September 15, 2022

President's Column September 2022

Greetings to everyone for the September WAS President column. The last three months have been a busy time for the World Aquaculture Society, with the increased number of in-person conferences. These conferences are the culmination of years of planning and a credit to all involved in the delivery of major events that facilitate sharing aquaculture knowledge.

Like many of you, my three months have been filled with a variety of things: tank cleaning and feeding aquatic animals, applying new technologies, setting up scientific studies, learning new things, and communicating progress in conversation and in writing. When so much can happen in just three months, it is a reminder to me of the benefits of sharing experiences with other people. From my perspective, that is what the World Aquaculture Society is for — to share our experiences of aquaculture.

With that shared frame in mind — WAS, the Aquaculture Association of Canada (AAC) and the Newfoundland and Labrador Aquaculture Industry Association (NAIA) co-hosted Aquaculture Canada and WAS North America 2022 in August in St. John’s, Newfoundland, Canada. The event delivered tough conversations and celebrated achievements through technical sessions and networking events. I’m sorry to have missed the Kitchen Party.

World Aquaculture Singapore 2022, November 29 – December 2, is shaping up to be a significant in-person conference, with a fully subscribed trade show. This will be the first WAS conference in Asia in over three years, since Asian-Pacific Aquaculture 2019 in Chennai, India. The program is filled with opportunities to share innovations in science, experience new technologies and network with friends and colleagues. There are over 500 abstracts submitted for the conference and attendance is anticipated to approach 2000 people. Singapore is an ideal location to explore the theme ‘Next Generation Aquaculture: Innovation and Sustainability will Feed the World.’ The plenary speakers will be Grace Fu (Minister for Sustainability and the Environment, Singapore) and Matthias Halwart (Head of the Aquaculture Branch, Fisheries and Aquaculture Policy and Resources Division, FAO), who will set the scene for an inspiring event. The session planning is progressing well and the Student Activities Committee is working closely with the WAS Asian-Pacific Chapter to ensure a valuable program of professional development and networking for all students attending.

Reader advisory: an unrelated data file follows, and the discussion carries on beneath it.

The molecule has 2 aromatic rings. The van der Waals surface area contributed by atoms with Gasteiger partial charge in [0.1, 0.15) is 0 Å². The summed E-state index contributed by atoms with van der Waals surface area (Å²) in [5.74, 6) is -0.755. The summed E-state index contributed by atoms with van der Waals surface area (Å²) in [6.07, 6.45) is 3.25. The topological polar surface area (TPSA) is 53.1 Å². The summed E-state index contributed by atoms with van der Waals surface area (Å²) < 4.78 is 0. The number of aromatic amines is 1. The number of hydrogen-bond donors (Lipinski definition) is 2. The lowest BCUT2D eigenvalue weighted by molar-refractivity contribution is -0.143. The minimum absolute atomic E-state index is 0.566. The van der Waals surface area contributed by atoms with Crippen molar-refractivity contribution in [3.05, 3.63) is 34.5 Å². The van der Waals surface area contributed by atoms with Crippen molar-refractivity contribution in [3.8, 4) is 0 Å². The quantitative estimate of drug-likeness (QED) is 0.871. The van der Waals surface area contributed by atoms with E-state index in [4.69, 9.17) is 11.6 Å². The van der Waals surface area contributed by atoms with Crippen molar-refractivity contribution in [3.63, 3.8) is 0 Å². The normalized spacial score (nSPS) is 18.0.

In other WAS news, there has been a change of Executive Editor of the Journal of the World Aquaculture Society, with Ken Cain commencing in this role in September 2022. We bid farewell to Matt Slater from that role, but not from WAS involvement, and thank Matt for his valuable contributions to the Journal.

Communication with WAS chapters has centered around ongoing efforts of the WAS Board to improve student member benefits and to further develop policies to support diversity and inclusion in WAS.

A major activity informing global aquaculture development was the launch of the State of World Fisheries and Aquaculture (SOFIA) 2022 edition in June, during the UN Ocean Conference in Portugal. The report documents recent growth in aquaculture production, reaching a record 122.6 million metric tons globally in 2020 with a value of US$ 281.5 billion. Of critical importance to the World Aquaculture Society is the statement that aquaculture sector growth has often occurred at the expense of the environment. The WAS Vision Statement affirms that “the World Aquaculture Society, through its commitment to excellence in science, technology, education, and information exchange, will contribute to the progressive and sustainable development of aquaculture throughout the world.” There is always more for WAS members to do through research, education and communication to contribute to the diverse activities of aquaculture internationally and to share practices that are not at the expense of the environment.

Keep sharing your experiences of aquaculture. See you at a World Aquaculture Society or Chapter conference soon.

— Jennifer Blair, President

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About Jennifer Blair

Jennifer Blair (formerly Cobcroft), has worked for over twenty years in marine fish farming, spanning science, technology and management within both research and private sectors. Her research has focused on hatchery production of difficult-to-rear marine finfish, including developmental biology, fish health and system design.

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